Alastair Dalton: Humza Yousaf becoming a Twitter trailblazer

Donald Trump's stream-of-consciousness tweets have highlighted how politicians are using social media to interact with people.

Humza Yousaf is using Twitter as a new debating forum. Picture: Neil Hanna
Humza Yousaf is using Twitter as a new debating forum. Picture: Neil Hanna

A very different politician is leading the way in this on Scotland - transport minister Humza Yousaf, who has more Twitter followers than pretty much any Scottish politician apart from Nicola Sturgeon and Ruth Davidson.

He was the youngest MSP when elected in 2011, and, at 31, has brought a youthful engagement to a technology some older Parliamentarians still struggle with.

The minister is followed by nearly 53,000 people on Twitter, and although eclipsed by the First Minister’s 500,000 and the Scottish Conservative leader’s 80,000, has tweeted nearly as many times as both of them put together - more than 26,000.

Transport may be a natural for Twitter, being such a fast-moving issue which affects everyone’s lives daily, so the sheer volume of tweets is not surprising.

This week, they have included updates on the closure and re-opening of the Forth Road Bridge, and other travel disruption caused by snow and strong winds across the country.

Mr Yousaf will be mindful - like his predecessors - of the poisoned chalice that being transport minister can be when things start to go wrong, especially when the weather is involved.

It led to the resignation of Stewart Stevenson, the first SNP incumbent, with Derek Mackay being given a stern test over a previous closure of the Forth Road Bridge in 2015.

That means Twitter can be an ideal tool for highlighting everything that transport authorities are doing to keep us moving and the networks open.

It’s therefore unsurprising that ministers might want to eagerly embrace such an opportunity.

But critics might argue it can also give the exaggerated impression that a minister is doing a lot themselves, rather than just highlighting the flurry of activity around them.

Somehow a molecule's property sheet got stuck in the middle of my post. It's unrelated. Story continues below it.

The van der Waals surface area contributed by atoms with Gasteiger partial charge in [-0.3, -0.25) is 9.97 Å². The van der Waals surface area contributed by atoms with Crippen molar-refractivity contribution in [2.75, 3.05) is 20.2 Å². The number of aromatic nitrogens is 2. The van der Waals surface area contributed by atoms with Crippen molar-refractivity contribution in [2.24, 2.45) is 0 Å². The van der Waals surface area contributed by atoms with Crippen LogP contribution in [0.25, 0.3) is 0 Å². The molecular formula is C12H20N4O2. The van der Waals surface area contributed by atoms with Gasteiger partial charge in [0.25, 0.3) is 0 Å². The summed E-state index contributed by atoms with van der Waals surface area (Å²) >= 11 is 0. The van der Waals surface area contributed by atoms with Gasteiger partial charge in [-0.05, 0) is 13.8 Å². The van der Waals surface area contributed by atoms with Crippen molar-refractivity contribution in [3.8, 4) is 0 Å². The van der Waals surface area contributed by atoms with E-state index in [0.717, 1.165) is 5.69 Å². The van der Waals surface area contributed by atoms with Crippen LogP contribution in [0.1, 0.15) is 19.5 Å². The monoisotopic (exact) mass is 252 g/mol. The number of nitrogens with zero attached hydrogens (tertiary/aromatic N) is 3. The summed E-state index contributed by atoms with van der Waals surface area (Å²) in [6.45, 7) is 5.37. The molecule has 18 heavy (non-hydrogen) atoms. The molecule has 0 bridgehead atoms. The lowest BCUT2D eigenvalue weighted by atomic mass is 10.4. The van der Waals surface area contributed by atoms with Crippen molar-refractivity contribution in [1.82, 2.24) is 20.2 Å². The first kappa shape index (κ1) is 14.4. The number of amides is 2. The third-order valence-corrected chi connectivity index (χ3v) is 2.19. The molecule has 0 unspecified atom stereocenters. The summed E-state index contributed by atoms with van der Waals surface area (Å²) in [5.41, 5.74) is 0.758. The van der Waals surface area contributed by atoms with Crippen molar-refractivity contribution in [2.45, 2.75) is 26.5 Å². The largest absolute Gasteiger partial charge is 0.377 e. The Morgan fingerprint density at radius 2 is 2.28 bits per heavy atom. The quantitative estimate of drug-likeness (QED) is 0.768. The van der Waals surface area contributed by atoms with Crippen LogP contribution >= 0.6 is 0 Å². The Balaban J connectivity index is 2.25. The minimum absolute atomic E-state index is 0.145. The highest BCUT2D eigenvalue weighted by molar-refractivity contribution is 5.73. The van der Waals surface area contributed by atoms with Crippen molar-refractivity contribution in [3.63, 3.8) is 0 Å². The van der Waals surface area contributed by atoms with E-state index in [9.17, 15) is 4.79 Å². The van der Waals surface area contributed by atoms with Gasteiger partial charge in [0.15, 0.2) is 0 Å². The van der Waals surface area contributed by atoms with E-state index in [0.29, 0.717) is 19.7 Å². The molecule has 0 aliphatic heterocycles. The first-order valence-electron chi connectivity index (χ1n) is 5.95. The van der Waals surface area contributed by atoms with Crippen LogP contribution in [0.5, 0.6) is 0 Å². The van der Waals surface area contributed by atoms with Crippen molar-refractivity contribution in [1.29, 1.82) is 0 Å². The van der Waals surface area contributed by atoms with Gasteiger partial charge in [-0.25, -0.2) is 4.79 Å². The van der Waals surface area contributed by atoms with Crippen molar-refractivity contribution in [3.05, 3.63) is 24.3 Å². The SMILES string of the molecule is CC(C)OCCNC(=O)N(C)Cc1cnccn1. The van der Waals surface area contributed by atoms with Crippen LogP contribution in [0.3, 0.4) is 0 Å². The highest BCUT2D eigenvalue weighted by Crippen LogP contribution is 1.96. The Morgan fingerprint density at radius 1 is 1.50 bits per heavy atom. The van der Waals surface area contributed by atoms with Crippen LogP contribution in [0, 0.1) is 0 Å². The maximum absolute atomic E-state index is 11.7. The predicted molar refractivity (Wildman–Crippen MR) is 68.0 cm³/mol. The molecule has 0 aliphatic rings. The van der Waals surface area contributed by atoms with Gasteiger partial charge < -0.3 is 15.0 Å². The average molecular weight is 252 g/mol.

Aside from travel updates, transport can also be a vexed issue, with most people having a particular bee in their bonnet about how it makes their lives worse, from crowded trains to parking fines.

This is where Mr Yousaf has bypassed traditional ministerial relationships with people, by using Twitter to directly respond to claims and debate issues.

Ordinary voters previously only got near ministers at special events and while campaigning at elections.

Opening this new line of communication can only be for the good, when the internet can generate wild claims, conspiracy theories and misapprehensions about complex issues that can become blown up out of proportion - and sometimes leapt upon by politicians of all persuasions.

But being able to lobby and engage with a minister electronically is also useful in helping to underline the strength of feeling - or otherwise - on specific issues.

That way feedback is not filtered through official channels and political opponents.

In the United States, the president-elect has been both vilified for his use of Twitter and seen as its potential saviour.

Donald Trump may have a particular need to use it to communicate directly with the world in the face of perceived media hostility.

However, for politicians willing to use Twitter to interact as well as broadcast, it promises to improve the way we are governed.